A shallow donor is one wherein the amount of energy required to ionize or remove an electron from the outer band is extremely low, the energy at room temperature being more than sufficient to pull the electron off, creating a conduction electron. The conduction electrons have high mobility and result in free-carrier absorption in the material. The high mobility of the conductive electrons creates a large dependence of the free-carrier absorption on wavelength whereby, at longer wavelengths, the material becomes very highly absorbing with effectively no absorption at lower wavelengths (i.e., the infrared or 1 to 14 micron range).
Another reason for selecting shallow donors is that they are fully ionized at room temperature. At room temperature, the donors will have contributed all of their electrons to the conduction band. Therefore, if the temperature of the material changes, there is little change in the physical properties thereof. This conductivity can be controlled so that the GaAs and GaP remain infrared transparent while offering substantial EMI/EMP protection and being opaque to frequencies outside the infrared frequency range of interest (i.e., 1 to 14 microns). This protection is due to the coupling of the EMI/EMP to the free carriers in the GaAs or GaP. This coupling causes reflection, and to a much greater extent, absorption of the EMI/EMP. Specifically, n-type GaAs with a resistivity of about 0.1 ohm-cm and high electron mobility greater than 5000 cm2/volt-second has been fabricated by doping with selenium, though tellurium (Te) and sulfur (S) can also be used, resulting in a material with measured optical and EMI/EMP properties as follows:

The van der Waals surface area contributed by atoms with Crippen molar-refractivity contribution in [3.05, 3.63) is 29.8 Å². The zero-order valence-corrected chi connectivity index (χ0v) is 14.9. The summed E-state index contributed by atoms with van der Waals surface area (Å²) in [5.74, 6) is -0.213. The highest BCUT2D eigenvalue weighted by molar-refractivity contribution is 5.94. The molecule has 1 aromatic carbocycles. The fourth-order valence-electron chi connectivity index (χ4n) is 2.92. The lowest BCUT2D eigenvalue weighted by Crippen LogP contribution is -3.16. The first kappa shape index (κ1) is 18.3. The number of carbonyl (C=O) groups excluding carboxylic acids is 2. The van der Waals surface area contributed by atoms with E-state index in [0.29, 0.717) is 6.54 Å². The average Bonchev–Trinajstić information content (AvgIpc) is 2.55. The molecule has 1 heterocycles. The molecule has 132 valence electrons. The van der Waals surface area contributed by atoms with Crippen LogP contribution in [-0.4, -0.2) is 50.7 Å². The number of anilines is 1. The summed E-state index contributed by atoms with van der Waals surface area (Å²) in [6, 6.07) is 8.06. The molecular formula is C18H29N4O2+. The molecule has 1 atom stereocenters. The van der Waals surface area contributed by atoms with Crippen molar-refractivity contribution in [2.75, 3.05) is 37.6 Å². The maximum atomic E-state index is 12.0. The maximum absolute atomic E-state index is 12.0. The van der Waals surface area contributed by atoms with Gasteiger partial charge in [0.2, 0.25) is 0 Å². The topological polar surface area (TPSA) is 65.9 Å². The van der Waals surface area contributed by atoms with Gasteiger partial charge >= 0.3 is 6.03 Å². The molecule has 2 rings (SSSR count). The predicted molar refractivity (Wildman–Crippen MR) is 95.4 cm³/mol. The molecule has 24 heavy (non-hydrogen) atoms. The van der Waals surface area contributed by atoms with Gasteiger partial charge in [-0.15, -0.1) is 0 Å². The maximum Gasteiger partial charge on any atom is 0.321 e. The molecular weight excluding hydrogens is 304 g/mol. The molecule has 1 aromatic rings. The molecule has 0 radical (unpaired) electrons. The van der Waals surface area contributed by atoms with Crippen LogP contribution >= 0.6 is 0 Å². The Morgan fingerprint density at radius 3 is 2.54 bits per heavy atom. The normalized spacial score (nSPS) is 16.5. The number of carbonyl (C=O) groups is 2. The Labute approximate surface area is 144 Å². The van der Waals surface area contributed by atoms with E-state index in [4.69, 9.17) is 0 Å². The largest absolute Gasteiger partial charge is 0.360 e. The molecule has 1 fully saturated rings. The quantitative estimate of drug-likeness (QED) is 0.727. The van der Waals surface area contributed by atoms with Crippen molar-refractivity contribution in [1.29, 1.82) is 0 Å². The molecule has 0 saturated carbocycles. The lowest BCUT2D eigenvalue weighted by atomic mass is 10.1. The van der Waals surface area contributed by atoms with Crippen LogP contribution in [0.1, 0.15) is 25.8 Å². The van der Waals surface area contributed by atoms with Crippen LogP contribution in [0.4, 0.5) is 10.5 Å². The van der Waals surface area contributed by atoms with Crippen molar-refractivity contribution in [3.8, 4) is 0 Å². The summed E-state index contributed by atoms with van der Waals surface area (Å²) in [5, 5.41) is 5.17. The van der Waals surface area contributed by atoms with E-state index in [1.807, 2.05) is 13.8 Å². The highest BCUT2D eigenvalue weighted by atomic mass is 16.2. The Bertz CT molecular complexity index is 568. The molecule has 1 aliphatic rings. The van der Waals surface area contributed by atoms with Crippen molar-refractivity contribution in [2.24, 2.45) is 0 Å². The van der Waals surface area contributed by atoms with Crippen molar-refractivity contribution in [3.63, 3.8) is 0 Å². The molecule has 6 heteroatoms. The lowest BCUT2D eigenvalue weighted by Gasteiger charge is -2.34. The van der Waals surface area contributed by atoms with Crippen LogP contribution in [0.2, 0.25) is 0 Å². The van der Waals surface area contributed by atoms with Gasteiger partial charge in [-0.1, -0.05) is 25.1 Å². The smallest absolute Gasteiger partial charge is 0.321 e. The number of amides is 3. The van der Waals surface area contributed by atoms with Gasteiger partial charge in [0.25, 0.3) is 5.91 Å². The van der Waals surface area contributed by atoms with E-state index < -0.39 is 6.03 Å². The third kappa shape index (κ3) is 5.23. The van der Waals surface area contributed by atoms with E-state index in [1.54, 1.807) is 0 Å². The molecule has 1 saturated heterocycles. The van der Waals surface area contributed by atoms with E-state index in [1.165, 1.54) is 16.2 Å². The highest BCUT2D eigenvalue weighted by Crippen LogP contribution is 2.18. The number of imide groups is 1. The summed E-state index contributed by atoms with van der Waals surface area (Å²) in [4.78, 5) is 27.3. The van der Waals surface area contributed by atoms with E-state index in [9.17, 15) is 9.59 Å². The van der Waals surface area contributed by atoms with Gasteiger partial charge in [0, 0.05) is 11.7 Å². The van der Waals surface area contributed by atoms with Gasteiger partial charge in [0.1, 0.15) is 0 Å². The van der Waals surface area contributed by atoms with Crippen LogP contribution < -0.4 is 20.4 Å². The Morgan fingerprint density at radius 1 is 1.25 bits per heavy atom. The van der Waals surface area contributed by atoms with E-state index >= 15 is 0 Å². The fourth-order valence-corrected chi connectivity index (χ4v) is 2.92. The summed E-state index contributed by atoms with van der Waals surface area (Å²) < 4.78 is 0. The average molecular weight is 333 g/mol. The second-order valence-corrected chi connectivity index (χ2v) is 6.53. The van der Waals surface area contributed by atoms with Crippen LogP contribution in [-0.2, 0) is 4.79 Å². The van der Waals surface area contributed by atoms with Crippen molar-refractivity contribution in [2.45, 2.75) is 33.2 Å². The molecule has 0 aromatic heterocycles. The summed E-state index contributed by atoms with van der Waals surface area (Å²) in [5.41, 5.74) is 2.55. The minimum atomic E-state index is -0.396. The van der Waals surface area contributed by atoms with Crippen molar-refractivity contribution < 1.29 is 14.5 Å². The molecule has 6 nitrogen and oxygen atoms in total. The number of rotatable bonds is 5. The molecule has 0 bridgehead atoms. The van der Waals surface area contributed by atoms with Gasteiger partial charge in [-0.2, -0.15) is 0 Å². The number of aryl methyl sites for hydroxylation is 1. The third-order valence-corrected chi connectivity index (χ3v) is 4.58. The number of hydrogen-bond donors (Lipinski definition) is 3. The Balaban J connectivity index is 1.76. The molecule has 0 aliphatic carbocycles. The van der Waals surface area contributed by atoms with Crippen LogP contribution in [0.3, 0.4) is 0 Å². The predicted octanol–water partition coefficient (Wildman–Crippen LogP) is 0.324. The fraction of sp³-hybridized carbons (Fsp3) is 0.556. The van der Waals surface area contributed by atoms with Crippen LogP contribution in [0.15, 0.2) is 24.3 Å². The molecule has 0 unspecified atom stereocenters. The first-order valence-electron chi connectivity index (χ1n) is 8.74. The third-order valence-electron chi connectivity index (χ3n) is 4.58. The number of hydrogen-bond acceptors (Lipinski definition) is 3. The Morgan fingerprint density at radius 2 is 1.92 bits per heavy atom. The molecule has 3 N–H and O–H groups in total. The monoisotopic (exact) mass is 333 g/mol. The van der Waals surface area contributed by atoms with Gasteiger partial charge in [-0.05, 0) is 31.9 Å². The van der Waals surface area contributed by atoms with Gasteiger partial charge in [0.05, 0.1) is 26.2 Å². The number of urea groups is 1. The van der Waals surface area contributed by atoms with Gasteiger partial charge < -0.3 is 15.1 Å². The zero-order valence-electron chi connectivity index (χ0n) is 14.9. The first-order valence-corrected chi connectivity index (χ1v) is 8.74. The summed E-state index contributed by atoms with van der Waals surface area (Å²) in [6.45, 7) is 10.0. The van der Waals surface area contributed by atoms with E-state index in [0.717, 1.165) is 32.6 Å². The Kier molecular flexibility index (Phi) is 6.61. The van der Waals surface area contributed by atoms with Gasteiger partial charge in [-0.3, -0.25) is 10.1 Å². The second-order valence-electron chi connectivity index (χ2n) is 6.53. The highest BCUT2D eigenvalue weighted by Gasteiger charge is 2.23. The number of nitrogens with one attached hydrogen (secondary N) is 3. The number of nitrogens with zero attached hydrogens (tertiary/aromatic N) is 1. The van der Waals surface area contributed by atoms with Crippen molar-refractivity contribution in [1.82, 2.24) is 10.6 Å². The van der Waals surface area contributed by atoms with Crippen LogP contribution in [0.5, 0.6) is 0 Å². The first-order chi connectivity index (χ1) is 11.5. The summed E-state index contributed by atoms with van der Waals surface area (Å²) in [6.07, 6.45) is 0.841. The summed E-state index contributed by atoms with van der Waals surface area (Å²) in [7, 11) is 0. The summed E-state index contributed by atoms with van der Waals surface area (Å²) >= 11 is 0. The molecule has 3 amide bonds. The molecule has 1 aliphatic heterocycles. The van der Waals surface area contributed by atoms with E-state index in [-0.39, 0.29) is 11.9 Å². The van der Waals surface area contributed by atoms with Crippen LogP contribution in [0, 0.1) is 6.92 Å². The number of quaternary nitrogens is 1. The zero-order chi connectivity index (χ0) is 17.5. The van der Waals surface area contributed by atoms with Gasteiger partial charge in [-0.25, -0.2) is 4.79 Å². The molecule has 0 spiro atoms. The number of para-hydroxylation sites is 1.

n-Type GaAs EMI/EMP Window/Dome Properties
15 GHz (dB)
This highly transparent and EMI/EMP protective GaAs has no MTF losses. Similar properties are achieved in GaP. These materials provide the solution to the problem of infrared windows and domes with inadequate EMI/EMP protection for EO systems.